Macintosh users may be a minority, but they are quite loyal to their operating system and loathe to give it up. Mac OS stores its files in HFS (hierarchical file system) format, which uses a return character to separate lines in text files, rather than a newline character as in Linux/UNIX. If you have files on a Macintosh floppy disk that you wish to get on your Linux system, several options are available.
Just as “m” commands deal with DOS disks, “h” commands work for Macintosh disks. These commands are named and behave just as any Linux user might expect. For example, to change directories on your Linux system, you type cd path; to do so with a Mac volume, you type hcd path. In other words, you just add an “h” as the first character of the command name. In some cases, the base command name is taken from DOS rather than UNIX—I guess to make the h tools consistent with the m tools. The most frequently used h utilities are:
hcd path: change working directory on the disk; default is the root (/) directory
hdel names: delete a file or files on the disk
hcopy source destination: copy a file to or from an HFS disk
hdir: list the files on the disk; hls also works for this purpose
hmkdir path: create a directory on the disk; hrmdir removes a directory on the disk
hmount device_name: mount the HFS disk at this location; humount unmounts the disk
Other available commands are hformat, hpwd, hrename, hvol and hatrib. For details on these HFS utilities and their options, see the man pages.
Wild cards are permitted in specifying path names, but be aware that if you use “*” to mean “every file in the directory”, it will not be interpreted that way. For example, typing hcopy * . will look for the filenames on the HFS floppy in the current directory , instead of getting all the files off the HFS floppy as you would expect.
Another method for manipulating Mac disks is the hfs shell. This shell, based on Tcl, provides the same type of options as the h commands: mount (m), umount (u), cd (c), dir (d), mkdir (m), rmdir (r), etc. The difference is only in the way the command is specified. For example, to mount the disk with hfs, you type:
hmountFinally, Robert Leslie's program xhfs provides a graphical user interface to the hfs commands. It is easy to use and quite intuitive. Just type:
xhfsand up pops a window displaying available options (see Figure 1). A click of the mouse on the button next to the option you want, and you are on your way to having those files on your system in Linux format.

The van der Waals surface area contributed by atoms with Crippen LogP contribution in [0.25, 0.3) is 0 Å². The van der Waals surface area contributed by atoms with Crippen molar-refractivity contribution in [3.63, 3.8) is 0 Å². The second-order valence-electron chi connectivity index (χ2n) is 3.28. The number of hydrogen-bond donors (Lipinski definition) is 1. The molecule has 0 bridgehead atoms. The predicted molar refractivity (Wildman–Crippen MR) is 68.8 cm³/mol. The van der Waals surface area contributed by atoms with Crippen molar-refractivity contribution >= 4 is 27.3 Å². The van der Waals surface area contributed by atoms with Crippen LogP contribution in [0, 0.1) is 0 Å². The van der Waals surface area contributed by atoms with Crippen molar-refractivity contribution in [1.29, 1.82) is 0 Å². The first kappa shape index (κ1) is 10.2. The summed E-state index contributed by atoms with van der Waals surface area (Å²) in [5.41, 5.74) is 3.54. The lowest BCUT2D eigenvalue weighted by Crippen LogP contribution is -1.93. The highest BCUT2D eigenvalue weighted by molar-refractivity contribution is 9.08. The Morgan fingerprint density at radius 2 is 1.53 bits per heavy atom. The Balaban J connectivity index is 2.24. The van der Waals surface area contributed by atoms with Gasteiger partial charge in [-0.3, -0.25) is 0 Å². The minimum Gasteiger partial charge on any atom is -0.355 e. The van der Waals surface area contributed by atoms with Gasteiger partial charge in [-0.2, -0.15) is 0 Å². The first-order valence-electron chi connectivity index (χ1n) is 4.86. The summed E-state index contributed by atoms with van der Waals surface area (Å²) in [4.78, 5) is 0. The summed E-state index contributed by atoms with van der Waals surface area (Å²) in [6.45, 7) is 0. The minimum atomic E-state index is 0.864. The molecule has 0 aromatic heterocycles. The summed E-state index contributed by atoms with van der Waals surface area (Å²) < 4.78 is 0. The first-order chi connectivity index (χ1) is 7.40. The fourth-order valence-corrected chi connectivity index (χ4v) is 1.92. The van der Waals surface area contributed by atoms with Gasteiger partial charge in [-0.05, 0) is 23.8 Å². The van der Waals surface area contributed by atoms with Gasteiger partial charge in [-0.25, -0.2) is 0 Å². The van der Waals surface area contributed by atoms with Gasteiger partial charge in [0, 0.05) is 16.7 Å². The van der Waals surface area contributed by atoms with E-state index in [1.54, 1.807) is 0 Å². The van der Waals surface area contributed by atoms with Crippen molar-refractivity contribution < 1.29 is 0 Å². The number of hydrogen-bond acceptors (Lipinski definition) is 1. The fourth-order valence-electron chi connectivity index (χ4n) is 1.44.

If a friend sends you a Macintosh file, don't forget you need to get rid of those pesky return characters. The tr command (see “A Little Devil Called tr” by Hans de Vreught, LJ, September 1998) is the best tool for doing this. Typing
tr '\015' '\012' <
will do the trick.
Another good resource for these commands and others is Linux for Dummies Quick Reference, 2nd Edition by Phil Hughes.
Practical Task Scheduling Deployment
July 20, 2016 12:00 pm CDT
One of the best things about the UNIX environment (aside from being stable and efficient) is the vast array of software tools available to help you do your job. Traditionally, a UNIX tool does only one thing, but does that one thing very well. For example, grep is very easy to use and can search vast amounts of data quickly. The find tool can find a particular file or files based on all kinds of criteria. It's pretty easy to string these tools together to build even more powerful tools, such as a tool that finds all of the .log files in the /home directory and searches each one for a particular entry. This erector-set mentality allows UNIX system administrators to seem to always have the right tool for the job.
Cron traditionally has been considered another such a tool for job scheduling, but is it enough? This webinar considers that very question. The first part builds on a previous Geek Guide, Beyond Cron, and briefly describes how to know when it might be time to consider upgrading your job scheduling infrastructure. The second part presents an actual planning and implementation framework.
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With all the industry talk about the benefits of Linux on Power and all the performance advantages offered by its open architecture, you may be considering a move in that direction. If you are thinking about analytics, big data and cloud computing, you would be right to evaluate Power. The idea of using commodity x86 hardware and replacing it every three years is an outdated cost model. It doesn’t consider the total cost of ownership, and it doesn’t consider the advantage of real processing power, high-availability and multithreading like a demon.
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